So earlier I blogged about how the penny auction universe is expanding. We went from 1 (Swoopo) to 95 penny auction sites in about a year. Whoa! Actually, Swoopo was in the EU for a few years before it came to the US, but like most things, this blog is US-centric.
However, not only is the penny auction universe getting larger, it's also diversifying. There is now a wide range of sites and products, you can go for sites with or without bidbutlers, true penny auctions, or alternatives like the 12 cent-step variety at Swoopo. Penny auction sites are selling a wide variety of products and even a few cars.
Now, entrepreneurs are taking entertainment shopping in new directions. We blogged about SevenSnap, a bid-fee app for the iPhone and Penny Auction Watch recently blogged about Rackup and CircusPop.
Rackup was featured at the TechCrunch50 conference in San Francisco earlier this week and TechCrunch blogged about them here. Rackup seems like a great way to get gift cards on the cheap. Users enter a virtual room and when the auction starts they can click to buy the featured gift card. The first 10 people get the card with a varying bonus from between 3% and 100% of additional money on the card for free depending on when they clicked "buy." The earlier they click, the higher the bonus. However, if more than 10 people buy then the earlier people get kicked out and must enter again at the beginning of the list (lowest bonus). It's a little confusing, but the TechCrunch video explains it all clearly. The most important point is that if you want to buy a gift card anyway, you might as well do it on Rackup - the worst you can do is a 3% bonus and the best you can do is a 100% bonus. It costs nothing to play but companies that feature their gift cards are charged an 8% transaction fee. No wonder the TC50 conference-goers loved this one, we do!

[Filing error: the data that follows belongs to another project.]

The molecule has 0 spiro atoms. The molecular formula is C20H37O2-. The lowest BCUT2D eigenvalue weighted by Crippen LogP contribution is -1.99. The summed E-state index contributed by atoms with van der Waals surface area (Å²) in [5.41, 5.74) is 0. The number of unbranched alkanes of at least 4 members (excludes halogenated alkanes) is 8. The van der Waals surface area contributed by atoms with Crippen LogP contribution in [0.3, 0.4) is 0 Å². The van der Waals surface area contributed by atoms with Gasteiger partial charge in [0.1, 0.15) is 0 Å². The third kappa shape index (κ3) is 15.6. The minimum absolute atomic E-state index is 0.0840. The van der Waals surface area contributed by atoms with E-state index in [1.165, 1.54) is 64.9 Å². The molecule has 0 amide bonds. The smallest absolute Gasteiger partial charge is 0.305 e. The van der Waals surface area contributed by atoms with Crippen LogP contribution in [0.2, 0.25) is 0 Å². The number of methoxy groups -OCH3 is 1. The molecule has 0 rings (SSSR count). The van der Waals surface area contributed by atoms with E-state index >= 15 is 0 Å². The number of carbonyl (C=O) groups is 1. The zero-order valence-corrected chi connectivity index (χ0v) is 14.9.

Another interesting concept in online bargain hunting is CircusPop. This company charges users for bids ($0.75 - in bidpacks) which can then be used to "check" the price of an item for sale, until then prices are hidden. If users like the price, they can buy the item from CircusPop the same way they would at at traditional e-tailor like Amazon. CircusPop says that their prices only go down because every time someone views the price of an item, that price drops by $0.25. The site guarantees that users will find the lowest prices or their bids will be refunded. Like with Rackup for giftcards, the worst a user can do on CircusPop is get the product for the retail price, and it seems there is an opportunity to get the item for a substantial discount. CircusPop launched a few days ago and seems to have generated a fair amount of buzz (they have 700+ facebook members, as Penny Auction Watch pointed out).